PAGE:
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What’s the Difference Between Width/Height in CSS and Width/Height HTML attributes?

Some HTML elements accept width and height as attributes. Some do not. For example:

<!-- valid, works, is a good idea -->
<img width="500" height="400" src="..." alt="...">
<iframe width="600" height="400" src="..."></iframe>
<svg width="20" height="20"></svg>

<!-- not valid, doesn't work, not a good idea -->
<div width="40" height="40"></div>
<span width="100" height="10"></span>

Those attributes are sometimes referred to as presentational attributes. The thing to know about them is that they are overridden by any other styling information whatsoever. That makes them ideal as a fallback.

So, if CSS loads and has a declaration like:

img {
  width: 400px;
}

...that is going to override the width="500" on the <img> tag above. Presentational attributes are the weakest kind of styling, so they are overridden by any CSS, even selectors with very low specificity.

What might be a smidge confusing is that presentational attributes seem like they would have high specificity. These inline styles, for instance, are very strong:

<img style="width: 500px; height: 400px;" src="..." alt="...">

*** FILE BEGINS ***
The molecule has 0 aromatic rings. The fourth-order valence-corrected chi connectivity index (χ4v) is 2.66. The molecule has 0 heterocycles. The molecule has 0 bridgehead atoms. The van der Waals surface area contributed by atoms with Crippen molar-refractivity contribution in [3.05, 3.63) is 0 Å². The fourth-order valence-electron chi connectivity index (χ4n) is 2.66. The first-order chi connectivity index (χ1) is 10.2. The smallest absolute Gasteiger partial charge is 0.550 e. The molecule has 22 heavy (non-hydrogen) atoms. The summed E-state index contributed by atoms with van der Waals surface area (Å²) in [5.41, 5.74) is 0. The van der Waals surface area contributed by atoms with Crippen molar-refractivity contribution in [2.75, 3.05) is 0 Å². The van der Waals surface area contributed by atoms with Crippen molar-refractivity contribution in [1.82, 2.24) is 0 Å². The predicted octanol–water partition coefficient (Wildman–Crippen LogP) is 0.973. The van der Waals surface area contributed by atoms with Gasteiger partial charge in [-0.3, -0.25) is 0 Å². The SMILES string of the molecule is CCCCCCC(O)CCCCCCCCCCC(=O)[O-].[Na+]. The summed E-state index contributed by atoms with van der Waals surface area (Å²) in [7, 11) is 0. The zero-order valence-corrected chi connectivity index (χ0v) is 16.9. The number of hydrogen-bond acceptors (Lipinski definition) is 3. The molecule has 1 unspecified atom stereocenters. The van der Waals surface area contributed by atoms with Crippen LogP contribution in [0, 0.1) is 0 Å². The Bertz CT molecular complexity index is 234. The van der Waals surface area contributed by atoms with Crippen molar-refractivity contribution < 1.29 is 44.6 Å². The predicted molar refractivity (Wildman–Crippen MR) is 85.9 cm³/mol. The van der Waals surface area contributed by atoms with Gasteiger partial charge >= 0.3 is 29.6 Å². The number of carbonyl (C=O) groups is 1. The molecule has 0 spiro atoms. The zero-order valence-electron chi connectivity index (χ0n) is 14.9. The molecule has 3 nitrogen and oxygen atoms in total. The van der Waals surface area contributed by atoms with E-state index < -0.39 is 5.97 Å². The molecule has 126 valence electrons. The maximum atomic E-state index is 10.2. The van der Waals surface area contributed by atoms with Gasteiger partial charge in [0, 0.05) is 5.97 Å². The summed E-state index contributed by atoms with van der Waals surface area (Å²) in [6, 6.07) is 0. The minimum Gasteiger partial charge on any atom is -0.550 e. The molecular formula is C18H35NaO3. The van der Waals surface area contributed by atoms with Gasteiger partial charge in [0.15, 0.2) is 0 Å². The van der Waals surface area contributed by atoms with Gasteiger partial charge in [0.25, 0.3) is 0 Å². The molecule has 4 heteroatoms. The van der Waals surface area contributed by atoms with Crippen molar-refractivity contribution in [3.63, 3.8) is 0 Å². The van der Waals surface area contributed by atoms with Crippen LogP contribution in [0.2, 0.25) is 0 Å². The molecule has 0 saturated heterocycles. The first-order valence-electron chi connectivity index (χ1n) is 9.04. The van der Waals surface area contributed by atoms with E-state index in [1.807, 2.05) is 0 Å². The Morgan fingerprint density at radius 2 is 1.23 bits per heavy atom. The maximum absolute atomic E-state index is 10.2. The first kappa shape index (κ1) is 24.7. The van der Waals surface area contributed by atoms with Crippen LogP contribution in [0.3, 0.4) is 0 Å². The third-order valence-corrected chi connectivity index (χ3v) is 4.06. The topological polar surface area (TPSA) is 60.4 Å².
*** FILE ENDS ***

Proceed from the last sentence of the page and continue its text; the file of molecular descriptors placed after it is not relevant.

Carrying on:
Using an inline style (which works on any element, not a select few), we've moved from the weakest way to apply width and height to one of the strongest. Regular CSS will not override this, with a selector of any specificity strength. If we need to override them from CSS, we'll need !important rules.

img {
  width: 400px !important;
}

To reiterate, presentational attributes on elements that accept them (e.g. <img>, <iframe>, <canvas>, <svg>, <video>) are a good idea. They are fallback sizing and sizing information as the page is loading. They are particularly useful on <svg>, which may size themselves enormously in an awkward way if they have a viewBox and lack width and height attributes. Browsers even do special magic with images, where the width and height are used to reserve the correct aspect-ratio derived space in a situation with fluid images, which is great for a smooth page loading experience.

But presentational attributes are also weak and are usually overridden in the CSS.